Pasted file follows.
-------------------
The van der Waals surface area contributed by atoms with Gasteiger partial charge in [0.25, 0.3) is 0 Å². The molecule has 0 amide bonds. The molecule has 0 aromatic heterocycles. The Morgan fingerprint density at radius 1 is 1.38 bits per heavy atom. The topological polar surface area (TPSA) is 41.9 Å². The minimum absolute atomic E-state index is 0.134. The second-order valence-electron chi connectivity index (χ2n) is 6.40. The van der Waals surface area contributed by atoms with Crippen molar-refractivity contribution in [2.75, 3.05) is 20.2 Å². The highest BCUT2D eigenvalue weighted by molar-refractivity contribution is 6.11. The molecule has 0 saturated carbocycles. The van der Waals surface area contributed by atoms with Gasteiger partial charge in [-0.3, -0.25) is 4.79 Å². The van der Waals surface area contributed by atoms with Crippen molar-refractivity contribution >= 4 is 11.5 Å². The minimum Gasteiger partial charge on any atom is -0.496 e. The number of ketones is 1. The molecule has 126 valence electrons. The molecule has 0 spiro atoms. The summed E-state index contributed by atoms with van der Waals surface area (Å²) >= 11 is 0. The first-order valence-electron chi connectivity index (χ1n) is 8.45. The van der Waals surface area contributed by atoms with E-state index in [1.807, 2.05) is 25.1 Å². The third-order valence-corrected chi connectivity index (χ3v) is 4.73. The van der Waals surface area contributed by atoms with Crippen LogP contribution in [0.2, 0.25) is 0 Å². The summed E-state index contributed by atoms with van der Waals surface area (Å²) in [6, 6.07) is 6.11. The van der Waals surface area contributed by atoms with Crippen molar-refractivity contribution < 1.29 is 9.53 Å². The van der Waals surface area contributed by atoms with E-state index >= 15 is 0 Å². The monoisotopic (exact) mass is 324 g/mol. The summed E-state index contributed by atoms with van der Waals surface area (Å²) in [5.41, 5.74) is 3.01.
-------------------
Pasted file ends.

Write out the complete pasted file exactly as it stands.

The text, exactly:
The van der Waals surface area contributed by atoms with Gasteiger partial charge in [0.25, 0.3) is 0 Å². The molecule has 0 amide bonds. The molecule has 0 aromatic heterocycles. The Morgan fingerprint density at radius 1 is 1.38 bits per heavy atom. The topological polar surface area (TPSA) is 41.9 Å². The minimum absolute atomic E-state index is 0.134. The second-order valence-electron chi connectivity index (χ2n) is 6.40. The van der Waals surface area contributed by atoms with Crippen molar-refractivity contribution in [2.75, 3.05) is 20.2 Å². The highest BCUT2D eigenvalue weighted by molar-refractivity contribution is 6.11. The molecule has 0 saturated carbocycles. The van der Waals surface area contributed by atoms with Gasteiger partial charge in [-0.3, -0.25) is 4.79 Å². The van der Waals surface area contributed by atoms with Crippen molar-refractivity contribution >= 4 is 11.5 Å². The minimum Gasteiger partial charge on any atom is -0.496 e. The number of ketones is 1. The molecule has 126 valence electrons. The molecule has 0 spiro atoms. The summed E-state index contributed by atoms with van der Waals surface area (Å²) >= 11 is 0. The first-order valence-electron chi connectivity index (χ1n) is 8.45. The van der Waals surface area contributed by atoms with E-state index in [1.807, 2.05) is 25.1 Å². The third-order valence-corrected chi connectivity index (χ3v) is 4.73. The van der Waals surface area contributed by atoms with Crippen LogP contribution in [0.2, 0.25) is 0 Å². The summed E-state index contributed by atoms with van der Waals surface area (Å²) in [6, 6.07) is 6.11. The van der Waals surface area contributed by atoms with Crippen molar-refractivity contribution < 1.29 is 9.53 Å². The van der Waals surface area contributed by atoms with E-state index >= 15 is 0 Å². The monoisotopic (exact) mass is 324 g/mol. The summed E-state index contributed by atoms with van der Waals surface area (Å²) in [5.41, 5.74) is 3.01.